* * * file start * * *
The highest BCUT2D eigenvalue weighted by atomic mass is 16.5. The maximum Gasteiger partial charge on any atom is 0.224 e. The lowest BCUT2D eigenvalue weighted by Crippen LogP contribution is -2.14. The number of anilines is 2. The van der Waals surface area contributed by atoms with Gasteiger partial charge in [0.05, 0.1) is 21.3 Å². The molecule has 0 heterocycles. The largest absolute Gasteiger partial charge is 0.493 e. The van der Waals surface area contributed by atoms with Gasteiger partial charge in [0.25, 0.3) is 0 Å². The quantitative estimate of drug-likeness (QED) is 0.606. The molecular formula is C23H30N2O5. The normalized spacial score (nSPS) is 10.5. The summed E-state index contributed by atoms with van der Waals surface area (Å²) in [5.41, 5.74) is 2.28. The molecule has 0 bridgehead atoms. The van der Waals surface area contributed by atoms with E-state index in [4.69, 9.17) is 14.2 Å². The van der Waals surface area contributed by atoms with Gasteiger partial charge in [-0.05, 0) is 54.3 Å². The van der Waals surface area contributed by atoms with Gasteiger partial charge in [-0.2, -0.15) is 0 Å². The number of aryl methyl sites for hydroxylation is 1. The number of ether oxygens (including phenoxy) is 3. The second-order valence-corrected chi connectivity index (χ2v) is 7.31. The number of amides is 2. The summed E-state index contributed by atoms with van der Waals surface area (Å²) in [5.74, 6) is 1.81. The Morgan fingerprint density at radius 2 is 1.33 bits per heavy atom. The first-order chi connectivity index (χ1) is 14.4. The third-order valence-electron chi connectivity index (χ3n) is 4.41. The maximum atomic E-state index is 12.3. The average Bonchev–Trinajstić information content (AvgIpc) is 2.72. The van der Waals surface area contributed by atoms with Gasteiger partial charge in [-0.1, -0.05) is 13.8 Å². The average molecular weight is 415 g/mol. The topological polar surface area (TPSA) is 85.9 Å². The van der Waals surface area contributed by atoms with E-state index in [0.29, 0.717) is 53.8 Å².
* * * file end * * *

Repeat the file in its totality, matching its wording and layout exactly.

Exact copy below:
The highest BCUT2D eigenvalue weighted by atomic mass is 16.5. The maximum Gasteiger partial charge on any atom is 0.224 e. The lowest BCUT2D eigenvalue weighted by Crippen LogP contribution is -2.14. The number of anilines is 2. The van der Waals surface area contributed by atoms with Gasteiger partial charge in [0.05, 0.1) is 21.3 Å². The molecule has 0 heterocycles. The largest absolute Gasteiger partial charge is 0.493 e. The van der Waals surface area contributed by atoms with Gasteiger partial charge in [0.25, 0.3) is 0 Å². The quantitative estimate of drug-likeness (QED) is 0.606. The molecular formula is C23H30N2O5. The normalized spacial score (nSPS) is 10.5. The summed E-state index contributed by atoms with van der Waals surface area (Å²) in [5.41, 5.74) is 2.28. The molecule has 0 bridgehead atoms. The van der Waals surface area contributed by atoms with E-state index in [4.69, 9.17) is 14.2 Å². The van der Waals surface area contributed by atoms with Gasteiger partial charge in [-0.05, 0) is 54.3 Å². The van der Waals surface area contributed by atoms with Gasteiger partial charge in [-0.2, -0.15) is 0 Å². The number of aryl methyl sites for hydroxylation is 1. The number of ether oxygens (including phenoxy) is 3. The second-order valence-corrected chi connectivity index (χ2v) is 7.31. The number of amides is 2. The summed E-state index contributed by atoms with van der Waals surface area (Å²) in [5.74, 6) is 1.81. The Morgan fingerprint density at radius 2 is 1.33 bits per heavy atom. The first-order chi connectivity index (χ1) is 14.4. The third-order valence-electron chi connectivity index (χ3n) is 4.41. The maximum atomic E-state index is 12.3. The average Bonchev–Trinajstić information content (AvgIpc) is 2.72. The van der Waals surface area contributed by atoms with Gasteiger partial charge in [-0.1, -0.05) is 13.8 Å². The average molecular weight is 415 g/mol. The topological polar surface area (TPSA) is 85.9 Å². The van der Waals surface area contributed by atoms with E-state index in [0.29, 0.717) is 53.8 Å².